13 March 2018 · 6 minute read
Summary: Living in the natural world and experiencing some of first and recent videogames.
I was 5 years old, running around with shorts, often knee-high boots and a stick deep in the Brazilian Cerrado. At first we lived in tents, with a makeshift kitchen whose fire also heated water pumped in from the river. There were plant nurseries, big snakes and spiders, a cleared field for futebol and another that served as a runway for a sturdy aeroplane that was the only other way to arrive other than a two-day hike through wild savannah. The road to the nearest town, 40 kilometers away, would only be built later.
One day, upon his return from a trip to the United States, I was delighted that he had with him a strange machine with faux-wood panels and a slot for cartridges. It was called an Atari 2600 Video Computer System, and he brought along a few games, including Night Driver and Space Invaders.
Days were spent outside walking in the forest, swimming in the river, observing and listening. I played and daydreamed. I learned about the Cerrado’s plants and animals from an old man named Procópio who taught me to make rope from dried palm leaves, about the daily habits of animals, the insects and snakes that were dangerous, and the strong current and life of the river nearby.
(I recently found the house we lived in, and it saddens and angers me to see that after years of abuse of the land, the Rio Arrojado, and the cerrado around it, is dying. The war for water, as real as wars for oil and other resources, has arrived in Bahia.)
At night we would sometimes see a large snake with bumps all along its body — frogs it had for dinner — in the veranda outside, or caranguejeira spiders on the hunt. When my brother visited once he remembers playing Defender through the night and reaching 1 million points, upon which the score turned back to 0).
One day I arrived at and promptly walked out of what was to be my first school when I saw two nuns shouting at a young girl while holding her by the ear. Two years later in Brasília I did begin school, and was amused by some teachers’ attempts to encourage us to stand and put our hands on our chests during the singing of a song which sounded like something a military band would play.
Now I live in a city surrounded by languages and people from around the planet we inhabit. Here I look for nature in the streets and a few parks, including a small forest called Inwood, though I miss the road and the landscape. I cannot yet return there in this world, so I return in computer games.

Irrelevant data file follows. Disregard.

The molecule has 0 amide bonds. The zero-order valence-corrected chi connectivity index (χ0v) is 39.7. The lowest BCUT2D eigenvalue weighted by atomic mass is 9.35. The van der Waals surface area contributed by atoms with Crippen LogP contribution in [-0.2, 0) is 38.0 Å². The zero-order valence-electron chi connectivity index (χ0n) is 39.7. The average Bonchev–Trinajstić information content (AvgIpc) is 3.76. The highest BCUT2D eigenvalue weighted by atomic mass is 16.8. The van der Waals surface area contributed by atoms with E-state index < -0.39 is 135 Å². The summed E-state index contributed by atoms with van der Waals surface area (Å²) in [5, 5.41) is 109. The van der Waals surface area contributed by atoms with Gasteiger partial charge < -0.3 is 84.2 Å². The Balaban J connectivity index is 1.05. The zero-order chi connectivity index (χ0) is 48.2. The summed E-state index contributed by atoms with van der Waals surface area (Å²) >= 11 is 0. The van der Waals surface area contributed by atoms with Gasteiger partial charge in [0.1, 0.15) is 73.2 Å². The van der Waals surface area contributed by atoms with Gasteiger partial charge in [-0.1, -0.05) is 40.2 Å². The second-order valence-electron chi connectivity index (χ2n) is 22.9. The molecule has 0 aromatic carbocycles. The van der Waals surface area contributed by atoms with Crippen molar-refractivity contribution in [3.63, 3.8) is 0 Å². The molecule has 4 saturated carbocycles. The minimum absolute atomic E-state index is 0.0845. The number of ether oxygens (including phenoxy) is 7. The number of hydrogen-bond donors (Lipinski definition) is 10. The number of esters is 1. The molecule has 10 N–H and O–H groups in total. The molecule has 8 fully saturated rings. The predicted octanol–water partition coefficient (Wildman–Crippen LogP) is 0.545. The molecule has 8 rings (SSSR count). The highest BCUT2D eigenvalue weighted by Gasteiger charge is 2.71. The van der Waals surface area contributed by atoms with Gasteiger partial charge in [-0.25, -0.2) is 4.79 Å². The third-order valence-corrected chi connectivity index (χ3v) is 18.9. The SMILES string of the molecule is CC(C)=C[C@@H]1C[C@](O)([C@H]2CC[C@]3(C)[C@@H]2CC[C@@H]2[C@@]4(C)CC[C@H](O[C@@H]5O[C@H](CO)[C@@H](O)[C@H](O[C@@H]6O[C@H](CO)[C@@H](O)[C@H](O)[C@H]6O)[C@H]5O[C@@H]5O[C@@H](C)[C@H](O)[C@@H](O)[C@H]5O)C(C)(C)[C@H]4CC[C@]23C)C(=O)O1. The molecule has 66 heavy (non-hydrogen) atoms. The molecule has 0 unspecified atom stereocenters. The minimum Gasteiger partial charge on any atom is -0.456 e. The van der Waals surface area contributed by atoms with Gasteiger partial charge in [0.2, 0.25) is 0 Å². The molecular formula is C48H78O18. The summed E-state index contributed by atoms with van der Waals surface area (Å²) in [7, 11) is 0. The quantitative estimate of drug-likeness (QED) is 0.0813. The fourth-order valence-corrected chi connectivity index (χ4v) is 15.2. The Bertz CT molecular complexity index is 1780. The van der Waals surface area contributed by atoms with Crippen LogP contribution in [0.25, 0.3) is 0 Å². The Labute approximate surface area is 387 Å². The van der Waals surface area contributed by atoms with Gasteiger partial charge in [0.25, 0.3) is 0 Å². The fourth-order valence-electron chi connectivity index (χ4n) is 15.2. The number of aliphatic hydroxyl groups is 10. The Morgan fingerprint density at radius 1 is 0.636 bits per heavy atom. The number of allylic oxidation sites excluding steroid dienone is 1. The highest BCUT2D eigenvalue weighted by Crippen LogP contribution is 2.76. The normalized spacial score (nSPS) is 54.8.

Note: Light was regarded formerly as consisting of material particles, or corpuscules, sent off in all directions from luminous bodies, and traversing space, in right lines, with the known velocity of about 186,300 miles per second; but it is now generally understood to consist, not in any actual transmission of particles or substance, but in the propagation of vibrations or undulations in a subtile, elastic medium, or ether, assumed to pervade all space, and to be thus set in vibratory motion by the action of luminous bodies, as the atmosphere is by sonorous bodies. This view of the nature of light is known as the undulatory or wave theory; the other, advocated by Newton (but long since abandoned), as the corpuscular, emission, or Newtonian theory. A more recent theory makes light to consist in electrical oscillations, and is known as the electro-magnetic theory of light.
Beauty improves life. When gray walls darken windows and waves from cars and motorcycles bounce in, one feels the urge to launch something heavy at the offending vehicles, as one’s father would have in his younger years.
Instead, one finds respite in virtual worlds. The headphones keep the unwanted pressure out, and along with the light, sound and motion one experiences a little of the environments we evolved from: space, the sea, the land, and the forest.
We humans look rather different from a tree. Without a doubt we perceive the world differently than a tree does. But down deep, at the molecular heart of life, the trees and we are essentially identical.
The clearest way into the Universe is through a forest wilderness.
We can’t yet, maybe never, live without our bodies, as we are our bodies. But we can travel back in time, and into the future, and communicate with those who came before us — and with those not yet born — through books, paintings, photographs, music, film, sculptures, buildings, websites and computer games — things we make with our hands, which may have given rise to our language, our tools, perhaps ourselves.
If there are frontiers between the civilised and the barbaric, between the meaningful and the unmeaning, they are not lines on a map nor are they regions of the earth. They are boundaries of the mind alone.